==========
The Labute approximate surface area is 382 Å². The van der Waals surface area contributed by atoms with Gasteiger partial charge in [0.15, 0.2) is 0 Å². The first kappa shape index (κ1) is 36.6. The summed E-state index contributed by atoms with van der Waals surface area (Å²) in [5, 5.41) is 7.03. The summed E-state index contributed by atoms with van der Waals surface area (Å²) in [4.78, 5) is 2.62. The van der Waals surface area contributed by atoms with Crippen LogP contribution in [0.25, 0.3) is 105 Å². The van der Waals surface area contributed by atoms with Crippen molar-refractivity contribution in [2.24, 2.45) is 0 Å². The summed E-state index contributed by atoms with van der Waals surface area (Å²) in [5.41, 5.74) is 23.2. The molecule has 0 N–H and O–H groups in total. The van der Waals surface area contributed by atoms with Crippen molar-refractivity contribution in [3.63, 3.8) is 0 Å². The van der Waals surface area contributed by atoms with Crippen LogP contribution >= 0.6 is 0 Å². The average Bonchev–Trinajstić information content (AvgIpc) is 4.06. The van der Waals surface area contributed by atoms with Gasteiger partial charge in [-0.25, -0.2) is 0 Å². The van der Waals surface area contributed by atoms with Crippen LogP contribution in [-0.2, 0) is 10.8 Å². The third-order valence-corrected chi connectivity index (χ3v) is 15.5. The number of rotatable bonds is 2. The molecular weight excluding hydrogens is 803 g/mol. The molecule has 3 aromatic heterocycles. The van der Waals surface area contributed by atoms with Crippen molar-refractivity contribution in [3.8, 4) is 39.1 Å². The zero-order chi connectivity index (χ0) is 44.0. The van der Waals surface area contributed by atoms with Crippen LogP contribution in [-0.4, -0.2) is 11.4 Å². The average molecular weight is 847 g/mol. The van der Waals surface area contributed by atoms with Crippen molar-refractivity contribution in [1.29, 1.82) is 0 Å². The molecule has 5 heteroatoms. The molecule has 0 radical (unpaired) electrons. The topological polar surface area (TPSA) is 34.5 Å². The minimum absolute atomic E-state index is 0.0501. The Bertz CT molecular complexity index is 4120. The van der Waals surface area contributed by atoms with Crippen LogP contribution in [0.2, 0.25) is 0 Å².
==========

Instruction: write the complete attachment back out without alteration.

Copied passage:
The Labute approximate surface area is 382 Å². The van der Waals surface area contributed by atoms with Gasteiger partial charge in [0.15, 0.2) is 0 Å². The first kappa shape index (κ1) is 36.6. The summed E-state index contributed by atoms with van der Waals surface area (Å²) in [5, 5.41) is 7.03. The summed E-state index contributed by atoms with van der Waals surface area (Å²) in [4.78, 5) is 2.62. The van der Waals surface area contributed by atoms with Crippen LogP contribution in [0.25, 0.3) is 105 Å². The van der Waals surface area contributed by atoms with Crippen molar-refractivity contribution in [2.24, 2.45) is 0 Å². The summed E-state index contributed by atoms with van der Waals surface area (Å²) in [5.41, 5.74) is 23.2. The molecule has 0 N–H and O–H groups in total. The van der Waals surface area contributed by atoms with Crippen molar-refractivity contribution in [3.63, 3.8) is 0 Å². The van der Waals surface area contributed by atoms with Crippen LogP contribution >= 0.6 is 0 Å². The average Bonchev–Trinajstić information content (AvgIpc) is 4.06. The van der Waals surface area contributed by atoms with Gasteiger partial charge in [-0.25, -0.2) is 0 Å². The van der Waals surface area contributed by atoms with Crippen LogP contribution in [-0.2, 0) is 10.8 Å². The third-order valence-corrected chi connectivity index (χ3v) is 15.5. The number of rotatable bonds is 2. The molecular weight excluding hydrogens is 803 g/mol. The molecule has 3 aromatic heterocycles. The van der Waals surface area contributed by atoms with Crippen molar-refractivity contribution in [3.8, 4) is 39.1 Å². The zero-order chi connectivity index (χ0) is 44.0. The van der Waals surface area contributed by atoms with Crippen LogP contribution in [-0.4, -0.2) is 11.4 Å². The average molecular weight is 847 g/mol. The van der Waals surface area contributed by atoms with Crippen molar-refractivity contribution in [1.29, 1.82) is 0 Å². The molecule has 5 heteroatoms. The molecule has 0 radical (unpaired) electrons. The topological polar surface area (TPSA) is 34.5 Å². The minimum absolute atomic E-state index is 0.0501. The Bertz CT molecular complexity index is 4120. The van der Waals surface area contributed by atoms with Crippen LogP contribution in [0.2, 0.25) is 0 Å².